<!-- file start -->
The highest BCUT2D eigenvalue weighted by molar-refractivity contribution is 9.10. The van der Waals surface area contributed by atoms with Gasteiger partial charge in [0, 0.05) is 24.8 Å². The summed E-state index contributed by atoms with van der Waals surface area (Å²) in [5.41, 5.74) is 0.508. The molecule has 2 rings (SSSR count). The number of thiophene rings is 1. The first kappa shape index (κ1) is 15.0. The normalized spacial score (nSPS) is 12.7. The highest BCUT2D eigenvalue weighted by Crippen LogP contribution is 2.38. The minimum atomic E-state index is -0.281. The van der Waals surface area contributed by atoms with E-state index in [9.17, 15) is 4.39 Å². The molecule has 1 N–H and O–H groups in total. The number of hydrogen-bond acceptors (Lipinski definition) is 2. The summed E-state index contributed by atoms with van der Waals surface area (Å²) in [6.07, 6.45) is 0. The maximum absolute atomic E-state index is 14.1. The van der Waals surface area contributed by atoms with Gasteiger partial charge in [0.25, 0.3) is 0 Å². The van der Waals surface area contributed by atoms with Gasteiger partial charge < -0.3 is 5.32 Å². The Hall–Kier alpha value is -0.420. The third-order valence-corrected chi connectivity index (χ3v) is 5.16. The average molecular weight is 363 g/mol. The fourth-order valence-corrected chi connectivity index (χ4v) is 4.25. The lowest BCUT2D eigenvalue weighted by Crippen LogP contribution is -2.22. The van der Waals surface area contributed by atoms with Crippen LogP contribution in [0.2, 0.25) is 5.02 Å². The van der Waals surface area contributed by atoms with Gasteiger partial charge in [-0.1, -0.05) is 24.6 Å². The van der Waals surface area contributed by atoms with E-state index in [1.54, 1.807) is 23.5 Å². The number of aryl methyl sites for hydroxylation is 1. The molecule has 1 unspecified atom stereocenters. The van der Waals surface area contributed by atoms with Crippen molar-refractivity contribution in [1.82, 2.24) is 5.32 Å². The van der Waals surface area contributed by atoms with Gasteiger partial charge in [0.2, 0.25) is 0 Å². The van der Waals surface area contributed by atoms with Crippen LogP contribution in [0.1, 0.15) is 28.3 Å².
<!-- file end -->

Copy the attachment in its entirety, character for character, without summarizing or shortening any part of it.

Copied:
The highest BCUT2D eigenvalue weighted by molar-refractivity contribution is 9.10. The van der Waals surface area contributed by atoms with Gasteiger partial charge in [0, 0.05) is 24.8 Å². The summed E-state index contributed by atoms with van der Waals surface area (Å²) in [5.41, 5.74) is 0.508. The molecule has 2 rings (SSSR count). The number of thiophene rings is 1. The first kappa shape index (κ1) is 15.0. The normalized spacial score (nSPS) is 12.7. The highest BCUT2D eigenvalue weighted by Crippen LogP contribution is 2.38. The minimum atomic E-state index is -0.281. The van der Waals surface area contributed by atoms with E-state index in [9.17, 15) is 4.39 Å². The molecule has 1 N–H and O–H groups in total. The number of hydrogen-bond acceptors (Lipinski definition) is 2. The summed E-state index contributed by atoms with van der Waals surface area (Å²) in [6.07, 6.45) is 0. The maximum absolute atomic E-state index is 14.1. The van der Waals surface area contributed by atoms with Gasteiger partial charge in [0.25, 0.3) is 0 Å². The van der Waals surface area contributed by atoms with Gasteiger partial charge < -0.3 is 5.32 Å². The Hall–Kier alpha value is -0.420. The third-order valence-corrected chi connectivity index (χ3v) is 5.16. The average molecular weight is 363 g/mol. The fourth-order valence-corrected chi connectivity index (χ4v) is 4.25. The lowest BCUT2D eigenvalue weighted by Crippen LogP contribution is -2.22. The van der Waals surface area contributed by atoms with Crippen LogP contribution in [0.2, 0.25) is 5.02 Å². The van der Waals surface area contributed by atoms with Gasteiger partial charge in [-0.1, -0.05) is 24.6 Å². The van der Waals surface area contributed by atoms with E-state index in [1.54, 1.807) is 23.5 Å². The number of aryl methyl sites for hydroxylation is 1. The molecule has 1 unspecified atom stereocenters. The van der Waals surface area contributed by atoms with Crippen molar-refractivity contribution in [1.82, 2.24) is 5.32 Å². The van der Waals surface area contributed by atoms with Gasteiger partial charge in [0.2, 0.25) is 0 Å². The van der Waals surface area contributed by atoms with Crippen LogP contribution in [0.1, 0.15) is 28.3 Å².